Somerset independent Richard Williams is set to become the first Nisa retailer to become a Co-op franchisee.
The 9,500 sq ft Williams Supermarket in Somerton will be relaunched tomorrow (24 October) as Co-op Somerton.
Somerton Co-op will be the society’s eighth franchise store. It currently operates three with Costcutter in company-owned stores and has four in university campuses across the country.
The opportunity to become a Co-op franchisee was a key pillar of the Co-op’s offer when it acquired buying group Nisa for £137m in May 2018.
Williams, who bought the store in 1996, told The Grocer the model suited him as he and his wife were keen to retain ownership but step back from the all-encompassing day-to-day running of an independent supermarket.
The store will become a full service Co-op and will be fully stocked via the Co-op automated ordering service. The conversion will also see the introduction of self-service tills.
However, Williams said he expected the increased automation would have a positive impact on employment at the store by “driving increased sales, but allowing staff to spend more time delivering meaningful customer service and community support”.
Williams employs 38 staff, who will all remain at the store following the conversion. They have all gone through fully immersive training sessions over the past few months to be able to deliver the Co-op offer.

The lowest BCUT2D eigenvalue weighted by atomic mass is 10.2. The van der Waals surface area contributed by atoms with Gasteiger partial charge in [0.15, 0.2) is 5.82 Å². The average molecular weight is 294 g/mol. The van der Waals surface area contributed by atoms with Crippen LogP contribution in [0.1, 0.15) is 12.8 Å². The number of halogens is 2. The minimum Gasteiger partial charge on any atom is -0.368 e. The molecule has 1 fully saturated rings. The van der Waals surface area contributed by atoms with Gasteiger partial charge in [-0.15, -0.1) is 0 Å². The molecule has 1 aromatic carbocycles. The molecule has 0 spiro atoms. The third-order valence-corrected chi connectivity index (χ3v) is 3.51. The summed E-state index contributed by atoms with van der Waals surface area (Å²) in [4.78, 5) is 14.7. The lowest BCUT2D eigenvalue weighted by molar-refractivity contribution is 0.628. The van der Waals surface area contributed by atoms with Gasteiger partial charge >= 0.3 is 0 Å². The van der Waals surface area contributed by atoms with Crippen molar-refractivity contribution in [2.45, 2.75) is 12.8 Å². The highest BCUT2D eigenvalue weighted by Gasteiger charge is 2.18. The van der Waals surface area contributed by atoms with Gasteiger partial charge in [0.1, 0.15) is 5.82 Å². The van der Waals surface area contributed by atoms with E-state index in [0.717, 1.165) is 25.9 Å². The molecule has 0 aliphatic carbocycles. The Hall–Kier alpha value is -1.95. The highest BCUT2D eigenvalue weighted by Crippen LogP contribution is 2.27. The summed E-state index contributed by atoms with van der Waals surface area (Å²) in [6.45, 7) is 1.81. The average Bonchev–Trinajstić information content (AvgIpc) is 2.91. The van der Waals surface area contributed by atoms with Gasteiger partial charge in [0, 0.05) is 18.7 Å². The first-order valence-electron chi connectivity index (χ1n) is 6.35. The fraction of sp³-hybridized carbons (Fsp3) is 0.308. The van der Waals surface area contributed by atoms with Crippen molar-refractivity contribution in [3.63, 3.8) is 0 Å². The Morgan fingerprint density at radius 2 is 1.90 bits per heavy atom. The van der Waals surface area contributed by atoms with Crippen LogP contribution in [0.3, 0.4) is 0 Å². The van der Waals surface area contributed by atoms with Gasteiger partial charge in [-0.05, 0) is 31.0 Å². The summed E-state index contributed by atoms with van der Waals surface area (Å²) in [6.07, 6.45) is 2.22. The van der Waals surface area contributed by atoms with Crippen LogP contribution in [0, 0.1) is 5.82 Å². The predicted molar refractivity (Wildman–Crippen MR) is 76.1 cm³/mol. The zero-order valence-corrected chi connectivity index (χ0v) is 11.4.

“For me the staff are the heart of the store and they are all still there,” he said. “Some have been here for 18 years. We were wholeheartedly behind the Co-op acquisition of Nisa and since we had the Co-op own brand range in store like-for-like sales are up 7%.
“After 24 years we had to look to the future and we are really excited to become the first Co-op franchisee from Nisa.”
Williams signed up to the move when the Co-op launched its franchise plans in February. Co-op head of new channels Martin Rogers confirmed there was lots of interest from other Nisa retailers.
“I think there has been an element of people not wanting to be the first to go for it,” he said. “But I imagine now that more people see it working well for Richard, others will come on board. Richard is a well-known and influential retailer, particularly in the south west, and so I expect this will definitely drive even more interest.”
Last month the Co-op signed a deal with the National Union of Students to become the exclusive retail grocery franchise partner for members’ campuses. It said the deal could see it serving seven million students with groceries and services over the next five years.
In April, Co-op Group CEO Steve Murrells said the franchise model could grow to 200 outlets over time and 20 by the end of this year.
Rogers admitted that it would not hit 20 franchises by the end of the year. “At this stage it is about quality rather than quantity,” he said.